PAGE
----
As per this: https://linux.die.net/man/8/iwlist I understand that scanning of WiFi Networks requires root access. If you are a regular user than you can only see the Wifi Network you are connected with. Lets go into my problem...

As a regular user when I use this command in terminal:

iwlist wlan0 scan|grep "Frequency\|Quality\|ESSID"

Then my output is this:

Frequency:2.417 GHz (Channel 2)
Quality=67/70  Signal level=-43 dBm  

That is the network I am currently connected to (My-WiFi)

When I run this command in terminal as sudo:

sudo iwlist wlan0 scan|grep "Frequency\|Quality\|ESSID"

Then my output is this:

Frequency:2.417 GHz (Channel 2)
Quality=69/70  Signal level=-41 dBm  
Frequency:2.412 GHz (Channel 1)
Quality=43/70  Signal level=-67 dBm  
Frequency:2.412 GHz (Channel 1)
Quality=61/70  Signal level=-49 dBm  
Frequency:2.427 GHz (Channel 4)
Quality=36/70  Signal level=-74 dBm  

My problem is that I need to scan the WiFi networks without a normal user having sudo access.

How can I change permissions to run iwlist wlan0 scan|grep "Frequency\|Quality\|ESSID" to show the sudo output, but without using sudo or having root access?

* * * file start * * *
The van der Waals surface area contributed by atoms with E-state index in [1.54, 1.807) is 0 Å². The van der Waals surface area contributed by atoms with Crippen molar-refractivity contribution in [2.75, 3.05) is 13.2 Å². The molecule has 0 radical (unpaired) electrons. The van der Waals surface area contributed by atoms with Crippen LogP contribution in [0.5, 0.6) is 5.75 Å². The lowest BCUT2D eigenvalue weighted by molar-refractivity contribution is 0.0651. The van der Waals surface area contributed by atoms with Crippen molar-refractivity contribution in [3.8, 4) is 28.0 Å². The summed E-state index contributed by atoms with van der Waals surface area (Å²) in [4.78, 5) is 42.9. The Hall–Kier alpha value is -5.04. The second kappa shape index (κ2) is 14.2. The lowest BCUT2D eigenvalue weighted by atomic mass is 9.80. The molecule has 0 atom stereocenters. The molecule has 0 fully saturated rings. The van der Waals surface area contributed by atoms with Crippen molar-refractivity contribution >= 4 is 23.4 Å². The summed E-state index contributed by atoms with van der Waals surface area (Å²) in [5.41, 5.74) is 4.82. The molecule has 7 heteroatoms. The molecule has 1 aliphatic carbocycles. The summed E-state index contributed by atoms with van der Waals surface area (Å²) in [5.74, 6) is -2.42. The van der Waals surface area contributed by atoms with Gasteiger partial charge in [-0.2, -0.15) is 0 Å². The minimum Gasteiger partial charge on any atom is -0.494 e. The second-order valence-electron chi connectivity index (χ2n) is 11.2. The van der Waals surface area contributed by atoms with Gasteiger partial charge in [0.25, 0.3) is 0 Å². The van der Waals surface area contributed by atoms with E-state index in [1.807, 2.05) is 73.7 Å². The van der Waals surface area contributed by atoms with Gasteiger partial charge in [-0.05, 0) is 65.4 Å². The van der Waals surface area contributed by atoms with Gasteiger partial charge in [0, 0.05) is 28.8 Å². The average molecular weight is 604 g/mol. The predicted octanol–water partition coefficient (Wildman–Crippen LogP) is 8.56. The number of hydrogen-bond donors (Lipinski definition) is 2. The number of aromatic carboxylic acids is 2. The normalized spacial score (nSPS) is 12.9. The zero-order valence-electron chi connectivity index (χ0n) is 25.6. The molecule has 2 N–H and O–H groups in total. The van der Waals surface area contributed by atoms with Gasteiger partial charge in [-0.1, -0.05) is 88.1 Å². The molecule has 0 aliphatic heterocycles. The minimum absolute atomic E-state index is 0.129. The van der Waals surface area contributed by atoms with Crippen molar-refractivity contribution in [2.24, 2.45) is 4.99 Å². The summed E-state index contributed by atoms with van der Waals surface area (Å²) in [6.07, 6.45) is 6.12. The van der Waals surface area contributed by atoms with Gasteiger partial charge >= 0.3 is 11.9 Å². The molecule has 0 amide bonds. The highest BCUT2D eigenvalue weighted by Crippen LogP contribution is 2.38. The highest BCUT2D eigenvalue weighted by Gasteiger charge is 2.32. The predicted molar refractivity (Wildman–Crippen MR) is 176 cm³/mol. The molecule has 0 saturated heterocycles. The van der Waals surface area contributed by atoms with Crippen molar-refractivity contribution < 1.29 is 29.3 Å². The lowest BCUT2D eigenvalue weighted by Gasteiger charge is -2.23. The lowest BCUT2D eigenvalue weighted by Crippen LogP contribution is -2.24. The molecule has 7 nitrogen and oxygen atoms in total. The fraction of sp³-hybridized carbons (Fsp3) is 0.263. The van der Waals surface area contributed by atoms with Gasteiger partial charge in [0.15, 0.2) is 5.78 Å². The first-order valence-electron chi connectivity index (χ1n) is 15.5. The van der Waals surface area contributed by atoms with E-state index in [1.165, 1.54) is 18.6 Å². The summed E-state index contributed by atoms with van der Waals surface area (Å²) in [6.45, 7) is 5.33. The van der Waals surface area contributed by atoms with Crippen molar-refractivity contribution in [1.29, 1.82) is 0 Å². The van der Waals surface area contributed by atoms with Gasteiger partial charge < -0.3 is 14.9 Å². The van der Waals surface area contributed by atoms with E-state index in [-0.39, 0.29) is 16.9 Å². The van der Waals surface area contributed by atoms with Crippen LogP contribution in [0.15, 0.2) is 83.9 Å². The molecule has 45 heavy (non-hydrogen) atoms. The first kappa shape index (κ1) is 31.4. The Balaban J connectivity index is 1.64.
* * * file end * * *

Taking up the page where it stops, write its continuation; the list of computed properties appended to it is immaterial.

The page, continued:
• Go it working. The test user is bob so I used the command sudo visudo and at the end of the file I put in this line bob ALL=NOPASSWD:/sbin/iwlist Now when I am on the user bob I can use sudo iwlist wlan0 scan|grep "Frequency\|Quality\|ESSID" without the system asking me for password. Other sudo commands are still protected.
    – Joe Elia
    Aug 7, 2019 at 23:58
  • If you solved it, then enter your answer as an answer rather than a comment.
    – Brick
    Aug 8, 2019 at 2:16

1 Answer 1


Your "solution" is the sledgehammer approach.

Editing the sudoers file is not recommended. If you really want to do so it is safer to make a new entry in /etc/sudoers.d (which is used to give user pi passwordless sudo)

If you want all users to be able to run a command setting suid permission is more normal.

sudo chmod a+s /sbin/iwlist
  • This is the correct answer because unlike /etc/sudoers (file that opens with sudo visudo command), the contents of /etc/sudoers.d survives system upgrades, so it's preferable to create a file there than to modify /etc/sudoers.
    – Joe Elia
    Aug 8, 2019 at 4:45

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